By Aaron Templer
It’s clear that the non-art world needs artists more than artists need it. Since the non-art world has gone out of its way over the years to make itself a downright despicable place for artists, artists have had to find (and have found, thank you very much) plenty of creative ways to survive in and around the non-art world. So at a time when the non-art world is in desperate need for the kind of proclivity that a creative mind or two can bring to bear in solving the challenges of our times, the last place many artists want to spend their time is in the non-art world.
To make things worse, the non-art world, operating under rules established and maintained with a significant left-brain unbalance, has un-arted itself away from any kind of perspective on the matter. Just like the study that shows incompetent people are double-burdened because they’re both incompetent and too incompetent to know they’re incompetent.
The non-art world has become too left-brained to realize it’s too left-brained.
Artists don’t owe the non-art world anything. But the world needs artists. So here’s some thoughts on how an artist might convince the non-art world to listen. If an artist is so inclined.
Here’s hoping they are.
Our work is deeply and personally passionate, so we know what it’s like to believe in something. Something you all call throwing yourself into your work.
We make our passions come alive with mediums and in spaces and industries that require quite a lot of outside involvement. Perhaps you all could use some help with the concept of compromise.
Our passions often come alive with the help of groups (bands, troupes, studios, orchestras, lines, ensembles, casts, companies). So we understand what you all wring your hands about when developing leadership and teams.
Since we’re typically underfunded, we can help you with your bootstrapping and entrepreneurship.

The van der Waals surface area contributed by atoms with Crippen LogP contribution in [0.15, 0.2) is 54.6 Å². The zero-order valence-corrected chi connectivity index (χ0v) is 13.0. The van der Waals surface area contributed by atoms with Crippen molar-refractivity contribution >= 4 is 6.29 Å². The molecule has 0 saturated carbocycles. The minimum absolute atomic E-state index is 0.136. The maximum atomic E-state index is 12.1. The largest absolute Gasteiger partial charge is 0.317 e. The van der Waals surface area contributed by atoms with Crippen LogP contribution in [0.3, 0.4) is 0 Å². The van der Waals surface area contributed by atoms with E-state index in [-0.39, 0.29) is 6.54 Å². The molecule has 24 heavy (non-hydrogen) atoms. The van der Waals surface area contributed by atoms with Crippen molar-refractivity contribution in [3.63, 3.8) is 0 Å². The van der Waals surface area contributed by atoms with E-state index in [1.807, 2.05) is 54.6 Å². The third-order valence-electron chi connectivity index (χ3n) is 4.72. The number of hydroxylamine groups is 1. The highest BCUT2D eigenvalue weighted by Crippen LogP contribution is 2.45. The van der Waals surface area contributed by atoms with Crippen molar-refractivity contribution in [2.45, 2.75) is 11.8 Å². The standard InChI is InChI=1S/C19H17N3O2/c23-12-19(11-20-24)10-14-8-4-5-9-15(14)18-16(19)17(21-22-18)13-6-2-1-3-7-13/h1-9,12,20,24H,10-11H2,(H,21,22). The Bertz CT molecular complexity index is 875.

Since our work often deals with both large and small topics, we are, as you all say, as strategic as we are tactical.
Since we set a goal and practice and practice and practice and practice then practice more and then a little more, we understand what we’ve heard you refer to as planning your work and working your plan.
Since our work never quite articulates itself exactly as our mind’s eye originally envisioned it, we understand what you call executing. Or launching. Even if (or especially when) it isn’t perfect.
Since we do what we do baldly in front of anyone and everyone, almost all of whom have no idea what it is we’re after and yet are more than happy to tell us what they think, we can offer a perspective or two about graciousness.
Since almost all of us have had a mentor at one point or another, we know what it takes to grow and improve. And, someday, to give back to someone else.
Since we try to explain the unexplainable, we aren’t afraid of complex problems. (Many of you call this working in gray areas, but that’s kind of banal.)
Since we use an a-typical language, we understand how to find innovative solutions to complex problems. (If the words “box” and “outside of” came to mind just now, you’re dangerously close to forever remaining in the depths of the problem you’ve helped create.)